Happy Belated, America! If you were making merry during the USA’s birthday celebration and missed some of the stories that hit the digital or media world, here’s some that caught my eye.
Snapchat’s Teen Fans Wince As App Catches On With Their Folks (Wall Street Journal, 7/4)
Don’t we do this every time a social media platform approaches mainstream adoption and maturity? Someone writes a “sky is the kids are uncomfortable here because their parents are on it now” post, and everyone starts fervently looking for the “next” platform the kids will embrace while proclaiming the end of the old platform’s “cool” factor. Of course, this mindset overlooks the very real issue that in order to monetize and maximize their value, platforms pretty much have to add older users. This is the vicious circle of social media: the kids make it hot, but the adults make it money… and thus begins the uneasy balance of trying to attract older users without losing the newer ones.
Meanwhile, the last time we listened to this storyline was in 2013 or so when many proclaimed that too many parents were hanging out on Facebook, and all the kids were going to leave Facebook. All Facebook has done since then is add about 350 million users and make $3.7 in profit last year alone. So, take this bevy of stories with a grain of salt before you conclude that the kids are all about to bail on Snapchat.
For brands, the story here isn’t that the kids are weirded out that their parents have started getting on Snapchat (don’t worry kids, very few people over the age of 35, at least in my sample set, can actually figure out that hideous UI long enough to see anything you snap anyway!). The story here is that fully 14% of Snapchat’s user base is now over the age of 35. If you’re a brand manager and you’re still dismissing Snapchat as a playground for teenagers using silly filters to send photos of themselves with rainbows streaming out of their mouths, you’re not seeing the whole picture.
Heavy sigh. You’d think by now that publishers and brands would have recognized by now that disingenuousness or falsehood is quickly sniffed out, exposed, and is rightly demeaned or belittled on social networks. You can’t get away with faking something or trying to mislead the audience anymore; it was always bad practice by people in the media/PR/advertising business, but it’s especially inadvisable in today’s environment. PBS and Huawei are just the latest publishers/brands to learn that this lesson the hard way.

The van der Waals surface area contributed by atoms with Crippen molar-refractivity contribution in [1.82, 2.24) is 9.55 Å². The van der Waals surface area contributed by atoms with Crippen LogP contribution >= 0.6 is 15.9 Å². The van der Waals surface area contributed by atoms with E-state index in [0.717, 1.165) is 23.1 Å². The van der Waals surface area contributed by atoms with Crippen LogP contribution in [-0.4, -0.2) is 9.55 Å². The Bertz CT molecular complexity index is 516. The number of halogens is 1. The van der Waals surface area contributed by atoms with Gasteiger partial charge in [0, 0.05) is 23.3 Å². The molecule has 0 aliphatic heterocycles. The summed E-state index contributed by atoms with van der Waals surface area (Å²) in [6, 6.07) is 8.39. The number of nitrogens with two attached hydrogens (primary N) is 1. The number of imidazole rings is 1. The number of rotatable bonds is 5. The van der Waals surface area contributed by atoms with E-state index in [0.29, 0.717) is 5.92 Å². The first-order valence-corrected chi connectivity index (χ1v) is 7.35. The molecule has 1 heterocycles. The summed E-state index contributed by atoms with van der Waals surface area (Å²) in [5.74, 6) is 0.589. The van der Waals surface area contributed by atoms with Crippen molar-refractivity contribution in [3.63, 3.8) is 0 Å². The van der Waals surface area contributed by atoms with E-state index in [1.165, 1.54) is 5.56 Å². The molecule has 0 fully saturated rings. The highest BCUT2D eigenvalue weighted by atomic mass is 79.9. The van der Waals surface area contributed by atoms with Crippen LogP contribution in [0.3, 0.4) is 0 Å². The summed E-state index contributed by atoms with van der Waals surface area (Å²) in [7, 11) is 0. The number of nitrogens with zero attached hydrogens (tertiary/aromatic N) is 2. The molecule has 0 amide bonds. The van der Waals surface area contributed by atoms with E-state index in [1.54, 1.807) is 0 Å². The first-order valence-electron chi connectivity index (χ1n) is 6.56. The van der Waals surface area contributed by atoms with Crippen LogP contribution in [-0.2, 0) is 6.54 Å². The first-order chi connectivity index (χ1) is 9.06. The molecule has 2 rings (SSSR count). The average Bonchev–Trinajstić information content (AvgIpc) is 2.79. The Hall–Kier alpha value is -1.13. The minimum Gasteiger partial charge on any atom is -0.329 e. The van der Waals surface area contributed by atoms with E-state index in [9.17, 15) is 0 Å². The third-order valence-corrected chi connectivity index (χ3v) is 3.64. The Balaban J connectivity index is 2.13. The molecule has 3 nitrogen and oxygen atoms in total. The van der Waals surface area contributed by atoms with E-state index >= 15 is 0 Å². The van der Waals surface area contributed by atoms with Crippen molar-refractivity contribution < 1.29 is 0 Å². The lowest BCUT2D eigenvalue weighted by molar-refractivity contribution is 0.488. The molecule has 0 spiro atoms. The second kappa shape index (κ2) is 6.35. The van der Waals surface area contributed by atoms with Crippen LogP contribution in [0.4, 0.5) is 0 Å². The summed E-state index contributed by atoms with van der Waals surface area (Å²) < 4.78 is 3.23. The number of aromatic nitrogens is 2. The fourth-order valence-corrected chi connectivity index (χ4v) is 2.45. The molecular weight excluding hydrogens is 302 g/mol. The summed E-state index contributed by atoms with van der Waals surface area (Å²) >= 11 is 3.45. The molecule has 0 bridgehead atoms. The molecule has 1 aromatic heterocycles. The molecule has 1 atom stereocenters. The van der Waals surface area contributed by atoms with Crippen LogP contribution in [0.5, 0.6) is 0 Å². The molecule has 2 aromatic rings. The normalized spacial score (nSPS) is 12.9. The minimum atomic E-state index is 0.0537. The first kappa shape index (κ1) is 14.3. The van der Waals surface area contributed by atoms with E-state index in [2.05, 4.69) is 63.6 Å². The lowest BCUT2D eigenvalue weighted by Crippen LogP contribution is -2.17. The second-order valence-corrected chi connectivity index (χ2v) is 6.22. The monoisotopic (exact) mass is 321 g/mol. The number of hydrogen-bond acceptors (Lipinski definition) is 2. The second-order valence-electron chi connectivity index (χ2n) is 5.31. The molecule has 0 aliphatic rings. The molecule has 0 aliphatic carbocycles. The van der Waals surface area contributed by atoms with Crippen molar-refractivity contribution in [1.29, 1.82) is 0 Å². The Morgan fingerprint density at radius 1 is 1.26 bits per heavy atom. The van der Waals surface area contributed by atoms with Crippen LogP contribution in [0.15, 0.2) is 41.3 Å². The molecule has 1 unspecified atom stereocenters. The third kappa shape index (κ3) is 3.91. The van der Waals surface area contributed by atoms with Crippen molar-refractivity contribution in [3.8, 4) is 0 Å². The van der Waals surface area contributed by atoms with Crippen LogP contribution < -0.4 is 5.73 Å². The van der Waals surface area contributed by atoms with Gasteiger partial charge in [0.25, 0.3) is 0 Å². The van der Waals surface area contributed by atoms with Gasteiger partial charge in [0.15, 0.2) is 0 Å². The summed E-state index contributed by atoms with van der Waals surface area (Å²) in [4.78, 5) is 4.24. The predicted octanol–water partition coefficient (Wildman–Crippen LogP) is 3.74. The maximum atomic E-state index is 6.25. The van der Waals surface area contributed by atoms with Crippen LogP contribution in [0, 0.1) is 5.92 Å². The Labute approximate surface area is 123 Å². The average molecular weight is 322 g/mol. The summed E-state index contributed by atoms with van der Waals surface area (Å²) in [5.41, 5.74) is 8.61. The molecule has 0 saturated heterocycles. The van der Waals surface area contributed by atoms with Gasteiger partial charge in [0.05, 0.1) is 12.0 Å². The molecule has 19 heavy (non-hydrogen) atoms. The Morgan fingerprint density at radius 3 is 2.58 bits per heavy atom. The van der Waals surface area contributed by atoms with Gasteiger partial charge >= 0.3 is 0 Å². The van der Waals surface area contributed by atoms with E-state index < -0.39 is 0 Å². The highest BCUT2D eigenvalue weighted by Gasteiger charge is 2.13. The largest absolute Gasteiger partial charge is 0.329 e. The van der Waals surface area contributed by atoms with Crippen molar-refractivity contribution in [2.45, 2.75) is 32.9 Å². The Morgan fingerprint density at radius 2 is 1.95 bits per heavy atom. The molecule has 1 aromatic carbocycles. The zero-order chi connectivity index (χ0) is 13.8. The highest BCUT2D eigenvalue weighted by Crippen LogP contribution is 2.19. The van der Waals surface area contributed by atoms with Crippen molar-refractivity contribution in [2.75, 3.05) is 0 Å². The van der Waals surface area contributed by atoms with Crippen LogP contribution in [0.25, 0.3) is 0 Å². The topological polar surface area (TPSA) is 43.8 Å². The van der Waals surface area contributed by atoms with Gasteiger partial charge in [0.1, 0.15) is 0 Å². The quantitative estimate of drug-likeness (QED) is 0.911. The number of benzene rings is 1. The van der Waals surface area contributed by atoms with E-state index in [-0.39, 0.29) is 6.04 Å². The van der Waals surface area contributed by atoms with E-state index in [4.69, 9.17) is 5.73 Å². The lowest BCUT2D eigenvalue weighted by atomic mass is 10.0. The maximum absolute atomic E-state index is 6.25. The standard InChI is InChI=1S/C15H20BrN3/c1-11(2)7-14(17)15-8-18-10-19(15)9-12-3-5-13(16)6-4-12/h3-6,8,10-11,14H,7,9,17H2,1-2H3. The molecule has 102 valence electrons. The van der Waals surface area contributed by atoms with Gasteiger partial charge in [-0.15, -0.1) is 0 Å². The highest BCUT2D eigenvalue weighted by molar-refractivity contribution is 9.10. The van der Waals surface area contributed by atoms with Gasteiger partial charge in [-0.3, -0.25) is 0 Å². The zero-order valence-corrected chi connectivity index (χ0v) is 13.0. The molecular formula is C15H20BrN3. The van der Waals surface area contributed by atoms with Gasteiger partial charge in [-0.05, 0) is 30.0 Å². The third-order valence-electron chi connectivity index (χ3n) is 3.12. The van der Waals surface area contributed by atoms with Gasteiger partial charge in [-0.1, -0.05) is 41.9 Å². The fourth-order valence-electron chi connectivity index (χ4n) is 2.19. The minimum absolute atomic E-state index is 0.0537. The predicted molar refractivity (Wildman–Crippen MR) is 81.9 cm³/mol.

No matter the motivation (in the PBS case, cloud cover made the National Mall fireworks less than optimal viewing, so PBS interspersed footage from previous years’ fireworks into their broadcast), deceptive or misleading content is always a bad idea. Whether you’re working for a media outlet, a brand publisher, or a non-profit organization, if anyone in your work circles ever suggests deliberately deceptive or inaccurate content, shoot the idea down in less time than it would take for someone on social media to figure out that you did it. And in cases where misconceptions are even possible, take pains to be absolutely clear and candid with your audience (looking at you, Huawei).
9 Mistakes You Might Be Making With Your Content Marketing Strategy (7/5, Content Marketing World)
Neil Patel offers some wisdom for content marketers (and would-be content marketers) as to what you might be doing wrong. Obviously, since I am sharing this piece I agree with its points and premises, but the mistakes he identifies that resonated most with me (read: the ones I see happening most often) are #2 (“Your content isn’t useful” #3 (“You’re selling instead of teaching”), #5 (“You don’t know what you want your content to achieve”), and #7 (“Your content isn’t ideal for your audience”).
Three of these four mistakes involve the fact that brand publishers still far too often create content that primarily focuses on their product, services, or branding rather than trying to create relatable content that an audience is going to watch. (Remember, you’re not the hero; the audience member is the hero, and you are the sidekick. Build your content with the audience’s interests, needs, and problems front of mind, and work backward to fit your brand into it, with your brand or product’s role being to support the audience member in achieving their quest or desire. No one goes on Facebook or Instagram to be sold to.
Why People Unfollow Brands On Social Media (Digital Marketing Institute)